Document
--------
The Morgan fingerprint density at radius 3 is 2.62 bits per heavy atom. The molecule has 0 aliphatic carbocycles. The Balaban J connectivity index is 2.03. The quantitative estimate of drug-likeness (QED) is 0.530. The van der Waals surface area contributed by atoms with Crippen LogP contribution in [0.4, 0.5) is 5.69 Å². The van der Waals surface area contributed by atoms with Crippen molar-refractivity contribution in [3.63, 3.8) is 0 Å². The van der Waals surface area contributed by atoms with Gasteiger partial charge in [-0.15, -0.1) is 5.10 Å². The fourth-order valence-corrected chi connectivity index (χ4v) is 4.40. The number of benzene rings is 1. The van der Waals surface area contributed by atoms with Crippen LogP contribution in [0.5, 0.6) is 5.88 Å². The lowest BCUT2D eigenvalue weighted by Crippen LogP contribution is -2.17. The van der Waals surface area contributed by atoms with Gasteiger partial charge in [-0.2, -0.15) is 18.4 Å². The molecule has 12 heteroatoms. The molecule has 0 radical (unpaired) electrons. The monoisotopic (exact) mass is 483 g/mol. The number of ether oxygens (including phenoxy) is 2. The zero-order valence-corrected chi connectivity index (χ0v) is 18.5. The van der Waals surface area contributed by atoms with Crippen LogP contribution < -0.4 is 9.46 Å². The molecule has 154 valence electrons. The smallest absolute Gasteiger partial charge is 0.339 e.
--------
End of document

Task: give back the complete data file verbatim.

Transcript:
The Morgan fingerprint density at radius 3 is 2.62 bits per heavy atom. The molecule has 0 aliphatic carbocycles. The Balaban J connectivity index is 2.03. The quantitative estimate of drug-likeness (QED) is 0.530. The van der Waals surface area contributed by atoms with Crippen LogP contribution in [0.4, 0.5) is 5.69 Å². The van der Waals surface area contributed by atoms with Crippen molar-refractivity contribution in [3.63, 3.8) is 0 Å². The van der Waals surface area contributed by atoms with Gasteiger partial charge in [-0.15, -0.1) is 5.10 Å². The fourth-order valence-corrected chi connectivity index (χ4v) is 4.40. The number of benzene rings is 1. The van der Waals surface area contributed by atoms with Crippen LogP contribution in [0.5, 0.6) is 5.88 Å². The lowest BCUT2D eigenvalue weighted by Crippen LogP contribution is -2.17. The van der Waals surface area contributed by atoms with Gasteiger partial charge in [-0.2, -0.15) is 18.4 Å². The molecule has 12 heteroatoms. The molecule has 0 radical (unpaired) electrons. The monoisotopic (exact) mass is 483 g/mol. The number of ether oxygens (including phenoxy) is 2. The zero-order valence-corrected chi connectivity index (χ0v) is 18.5. The van der Waals surface area contributed by atoms with Crippen LogP contribution < -0.4 is 9.46 Å². The molecule has 154 valence electrons. The smallest absolute Gasteiger partial charge is 0.339 e.